Sorry to get wordy. I just want to encourage you to embrace your daughter's individuality, right where they are, and run with it. See where it takes them. They sound like lovely, amazing, creative people. Continue to encourage that and don't allow the public system to define them by grade level or "should be's". That can squelch that creativity and passion incredibly fast.

    If you have any more questions about Unschooling or Self Directed Education please feel free to ask. I could talk all day about those philosophies and principles.

    Best of luck in the start of your homeschooling journey!

  6. #5

    Default

    Quote Originally Posted by Shannonsto View Post
    So I’m back to the homeschool option. And I’m starting to think I might really like it. I love the flexibility of being able to do it around my work schedule (12 hr night shifts three days a week) especially since we’re all night owls anyway.

    I’m a little concerned that the level of reading and writing may be above one of them, but I think I can work with her and get her caught up. I love this curriculum and I’m kind of excited to get started.

    If we do well and everyone enjoys it, we may not return to public schools. We’ll just have to see how it goes. My mind is open.
    I don't think you have to worry, for the two points you mentioned above. You can decide whatever schedule works for your family.

    Also, you can work with them one-on-one, which kids rarely get in school. Even if learning a concepts takes longer than it is "supposed" to, who cares. In school, the class moves on, whether or not all students understand. You can make sure the the learning takes place at the pace needed for your daughters.

    One piece of advice: at 12, your daughters can have some input on what they learn as well. Regulars here have heard me say this often--getting the students' opinion gives them ownership of their education, and they will be more likely to put in the work.

    Best of luck!
    Carol

    Homeschooled two kids for 11 years, now trying to pay it forward


    Daughter -- a University of Iowa graduate: BA in English with Creative Writing, BA in Journalism, and a minor in Gender, Women & Sexuality Studies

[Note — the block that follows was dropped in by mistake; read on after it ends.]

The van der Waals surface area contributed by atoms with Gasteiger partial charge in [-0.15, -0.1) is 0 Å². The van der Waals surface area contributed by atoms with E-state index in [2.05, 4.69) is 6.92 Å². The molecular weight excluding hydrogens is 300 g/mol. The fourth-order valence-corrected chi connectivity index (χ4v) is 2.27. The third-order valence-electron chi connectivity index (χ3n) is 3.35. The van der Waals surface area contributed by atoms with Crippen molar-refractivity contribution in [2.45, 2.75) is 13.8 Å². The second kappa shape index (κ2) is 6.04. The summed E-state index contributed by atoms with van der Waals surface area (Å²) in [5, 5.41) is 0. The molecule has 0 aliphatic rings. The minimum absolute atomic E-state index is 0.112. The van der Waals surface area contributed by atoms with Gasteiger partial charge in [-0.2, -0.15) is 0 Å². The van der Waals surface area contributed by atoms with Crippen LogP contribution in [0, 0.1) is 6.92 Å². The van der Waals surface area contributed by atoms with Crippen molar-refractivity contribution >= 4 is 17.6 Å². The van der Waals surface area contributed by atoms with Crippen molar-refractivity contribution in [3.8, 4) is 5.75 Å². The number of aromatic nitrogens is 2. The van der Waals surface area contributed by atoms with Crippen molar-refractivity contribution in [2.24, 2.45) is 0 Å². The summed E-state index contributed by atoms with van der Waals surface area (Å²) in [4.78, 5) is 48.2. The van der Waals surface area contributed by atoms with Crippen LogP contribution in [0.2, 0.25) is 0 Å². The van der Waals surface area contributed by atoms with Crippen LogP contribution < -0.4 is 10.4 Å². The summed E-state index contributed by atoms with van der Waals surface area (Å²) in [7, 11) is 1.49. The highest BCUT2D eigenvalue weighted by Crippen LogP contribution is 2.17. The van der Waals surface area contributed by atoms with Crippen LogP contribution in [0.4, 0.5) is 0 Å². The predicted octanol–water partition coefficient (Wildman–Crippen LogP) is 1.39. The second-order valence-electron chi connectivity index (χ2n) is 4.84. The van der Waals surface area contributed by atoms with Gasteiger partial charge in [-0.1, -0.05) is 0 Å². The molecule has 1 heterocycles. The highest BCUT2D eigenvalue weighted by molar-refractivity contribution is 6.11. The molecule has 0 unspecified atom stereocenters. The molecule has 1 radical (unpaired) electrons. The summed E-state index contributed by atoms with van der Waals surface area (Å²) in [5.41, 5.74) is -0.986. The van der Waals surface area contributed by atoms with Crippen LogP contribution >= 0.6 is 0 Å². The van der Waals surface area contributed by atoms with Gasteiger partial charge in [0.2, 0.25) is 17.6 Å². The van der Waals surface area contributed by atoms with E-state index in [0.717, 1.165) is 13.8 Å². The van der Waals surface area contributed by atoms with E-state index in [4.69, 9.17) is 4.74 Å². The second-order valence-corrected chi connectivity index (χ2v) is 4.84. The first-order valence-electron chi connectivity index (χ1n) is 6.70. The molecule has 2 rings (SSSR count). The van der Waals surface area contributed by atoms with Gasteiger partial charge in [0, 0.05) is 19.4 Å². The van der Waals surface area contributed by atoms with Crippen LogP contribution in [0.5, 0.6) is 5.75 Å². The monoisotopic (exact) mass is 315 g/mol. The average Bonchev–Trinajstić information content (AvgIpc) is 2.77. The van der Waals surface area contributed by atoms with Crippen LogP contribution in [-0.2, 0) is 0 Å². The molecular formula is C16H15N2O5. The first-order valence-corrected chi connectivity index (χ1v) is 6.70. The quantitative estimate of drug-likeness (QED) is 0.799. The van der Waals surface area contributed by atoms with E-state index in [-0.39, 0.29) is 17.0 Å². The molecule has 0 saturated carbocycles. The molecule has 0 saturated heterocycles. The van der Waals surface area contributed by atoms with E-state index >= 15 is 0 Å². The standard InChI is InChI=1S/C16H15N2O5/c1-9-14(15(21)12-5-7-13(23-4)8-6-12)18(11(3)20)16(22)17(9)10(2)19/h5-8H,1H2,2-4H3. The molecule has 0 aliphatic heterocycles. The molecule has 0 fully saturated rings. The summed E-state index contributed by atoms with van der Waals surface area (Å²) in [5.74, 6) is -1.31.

Son -- a Purdue University graduate: BS in Computer Science, minor in math, geology, anthropology, and history

  7. #6
    Junior Member Newbie
    Join Date
    Oct 2011
    Location
    FL
    Posts
    3

    Default

    Thank you for the replies. Youíve all given me a lot of food for thought. I ordered the first unit to see how we like it 🙂

Tags for this Thread

Posting Permissions

  • You may not post new threads
  • You may not post replies
  • You may not post attachments
  • You may not edit your posts
  •  
About us

SecularHomeschool.com was created to provide information, resources, and a place to share and connect with secular homeschoolers across the world. Secularhomeschool.com aims to be your one-stop shop for all things homeschool! We will be highlighting information about wonderful secular homeschool resources, and keeping you up to date with what is going on in the world of secular homeschooling. But that is only the beginning. SHS is your playground. A place to share the things that are important to you. A place to create and join groups that share your interests. A place to give and get advice. There are no limits to what you can do at Secular Homeschool, so join today and help build the community you have always wanted.

SecularHomeschool.com is a community and information source where secular homeschoolers ARE the majority. It is the home for non-religious homeschoolers, eclectic homeschoolers, freethinking homeschoolers AND anyone interested in homeschooling irrespective of religion. This site is an INCLUSIVE community that recognizes that homeschoolers choose secular homeschool materials and resources for a variety of reasons and to accomplish a variety of personal and educational goals. Although SecularHomeschool.com, and its members, have worked hard to compile a comprehensive directory of secular curricula, it does not attest that all materials advertised on our site, in our newsletters, or on our social media profiles are 100% secular. Rather, SecularHomeschool.com respects the aptitude of each individual homeschool parent to fully research any curriculum before acquiring it, to ensure that it holistically meets the educational, personal, and philosophical goals of each homeschooler.

Join us
Another Newbie. Hi!